KELLMANN, M., and K-D. GÜNTHER. Changes in stress and recovery in elite rowers during preparation for the Olympic Games. Med. Sci. Sports Exerc., Vol. 32, No. 3, pp. 676–683, 2000.
Purpose: The purpose was to investigate changes in stress and recovery during preparation for the 1996 Atlanta Olympic Games.
Methods: Eleven elite rowers of the German National Rowing Team completed four times the Recovery-Stress-Questionnaire for Athletes (RESTQ-Sport). The eight rowers who competed at the Olympic Games filled out the RESTQ-Sport a fifth time, 2 d before the preliminaries.
Results: Trend parameters revealed significant alterations of somatic components of stress (Lack of Engery, Somatic Complaints, Fitness/Injury) and recovery factors (Fitness/Being in Shape) over time that mirrored the average length of daily extensive endurance training sessions. Significant changes in the scales Conflicts/Pressure and Social Relaxation reflected interpersonal processes within the team.
Conclusions: The importance of balancing training stress and recovery for an optimal performance development is highlighted as well as the potential of the RESTQ-Sport for training monitoring.
To avoid overtraining and to optimize performance in sports, physical recovery should be addressed systematically (22). The relationship between stress and performance in competition as well as in everyday life has been well investigated (4,10,30). However, the impact of recovery has received comparatively little attention. Goldberger and Breznitz (4) stated that “a crucial but neglected area in understanding stress concerns the temporal characteristics of recovery from stressful encounters” (p. 5). According to the biopsychological stress model by Janke and Wolffgramm (8), stress is an unspecific reaction-oriented syndrome that is characterized by a deviation from the biological homeostatic state of the organism. Stress is accompanied by emotional symptoms like anxiety and anger, elevated activation in the central and autonomous nervous system, humoral responses, changes in immune functions, and behavioral changes. Stress initiates processes of adaptation and coping. In contrast, recovery is far less precisely defined.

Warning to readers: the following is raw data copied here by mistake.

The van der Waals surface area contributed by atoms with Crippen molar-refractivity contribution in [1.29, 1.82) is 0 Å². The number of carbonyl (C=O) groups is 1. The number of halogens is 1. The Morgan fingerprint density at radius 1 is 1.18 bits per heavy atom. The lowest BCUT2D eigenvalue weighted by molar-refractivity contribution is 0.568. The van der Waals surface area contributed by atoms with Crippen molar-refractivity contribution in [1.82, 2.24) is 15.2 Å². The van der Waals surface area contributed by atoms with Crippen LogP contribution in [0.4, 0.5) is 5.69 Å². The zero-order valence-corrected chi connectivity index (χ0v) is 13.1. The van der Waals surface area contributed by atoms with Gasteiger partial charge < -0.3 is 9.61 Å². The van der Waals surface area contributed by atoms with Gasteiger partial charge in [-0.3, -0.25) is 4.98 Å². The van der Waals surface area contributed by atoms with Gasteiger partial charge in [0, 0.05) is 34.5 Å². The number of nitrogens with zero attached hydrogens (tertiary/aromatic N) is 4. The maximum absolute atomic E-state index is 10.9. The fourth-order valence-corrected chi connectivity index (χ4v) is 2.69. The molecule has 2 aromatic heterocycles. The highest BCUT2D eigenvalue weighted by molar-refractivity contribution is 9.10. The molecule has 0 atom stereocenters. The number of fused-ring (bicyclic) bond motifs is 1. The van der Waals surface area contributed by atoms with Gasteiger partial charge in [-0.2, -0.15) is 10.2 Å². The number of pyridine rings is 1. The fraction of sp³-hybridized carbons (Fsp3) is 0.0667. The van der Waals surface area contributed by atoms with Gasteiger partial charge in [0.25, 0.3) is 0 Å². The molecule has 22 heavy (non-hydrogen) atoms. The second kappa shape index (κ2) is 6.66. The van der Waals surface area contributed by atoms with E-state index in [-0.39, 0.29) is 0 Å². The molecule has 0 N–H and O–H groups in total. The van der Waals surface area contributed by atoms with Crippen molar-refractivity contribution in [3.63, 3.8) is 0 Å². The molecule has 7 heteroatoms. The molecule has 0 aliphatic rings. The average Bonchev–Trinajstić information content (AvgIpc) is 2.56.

Recovery encompasses active processes of reestablishing psychological and physical resources and states that allow the taxing of these resources again (12,14). Recovery has physiological, subjective as well as action-oriented components. Therefore, a differentiation between physical, mood-related, emotional, behavioral, and social aspects is necessary. Kallus (11) described different features of recovery using a multilevel concept. He postulated recovery to be an individual specific process that occurs over time and depends upon the type and duration of stress. In addition, recovery takes place at different levels of organismic functioning (e.g., physical, psychic, social), and it ends with a psychophysical state of restored efficacy and homeostatic balance. Empirical evidence suggests that recovery is a sensitive process that can easily be disturbed or prevented (13).